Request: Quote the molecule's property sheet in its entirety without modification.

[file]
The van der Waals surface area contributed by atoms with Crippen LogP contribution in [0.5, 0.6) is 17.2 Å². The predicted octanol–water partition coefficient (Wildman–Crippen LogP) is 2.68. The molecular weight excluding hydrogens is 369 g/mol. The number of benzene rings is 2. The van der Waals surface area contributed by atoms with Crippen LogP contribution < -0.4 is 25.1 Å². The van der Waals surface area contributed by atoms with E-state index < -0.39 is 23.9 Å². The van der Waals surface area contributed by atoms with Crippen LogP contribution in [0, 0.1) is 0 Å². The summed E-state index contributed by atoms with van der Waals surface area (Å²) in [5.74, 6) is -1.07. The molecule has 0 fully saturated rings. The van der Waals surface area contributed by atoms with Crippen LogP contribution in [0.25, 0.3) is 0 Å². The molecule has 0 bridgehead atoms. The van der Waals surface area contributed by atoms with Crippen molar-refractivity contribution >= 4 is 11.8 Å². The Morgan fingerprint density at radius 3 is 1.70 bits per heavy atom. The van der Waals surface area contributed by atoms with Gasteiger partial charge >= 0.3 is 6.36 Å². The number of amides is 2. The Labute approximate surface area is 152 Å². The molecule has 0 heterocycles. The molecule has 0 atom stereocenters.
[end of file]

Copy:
The van der Waals surface area contributed by atoms with Crippen LogP contribution in [0.5, 0.6) is 17.2 Å². The predicted octanol–water partition coefficient (Wildman–Crippen LogP) is 2.68. The molecular weight excluding hydrogens is 369 g/mol. The number of benzene rings is 2. The van der Waals surface area contributed by atoms with Crippen LogP contribution < -0.4 is 25.1 Å². The van der Waals surface area contributed by atoms with E-state index < -0.39 is 23.9 Å². The van der Waals surface area contributed by atoms with Crippen LogP contribution in [0, 0.1) is 0 Å². The summed E-state index contributed by atoms with van der Waals surface area (Å²) in [5.74, 6) is -1.07. The molecule has 0 fully saturated rings. The van der Waals surface area contributed by atoms with Crippen LogP contribution in [0.25, 0.3) is 0 Å². The molecule has 0 bridgehead atoms. The van der Waals surface area contributed by atoms with Crippen molar-refractivity contribution >= 4 is 11.8 Å². The Morgan fingerprint density at radius 3 is 1.70 bits per heavy atom. The van der Waals surface area contributed by atoms with Gasteiger partial charge >= 0.3 is 6.36 Å². The number of amides is 2. The Labute approximate surface area is 152 Å². The molecule has 0 heterocycles. The molecule has 0 atom stereocenters.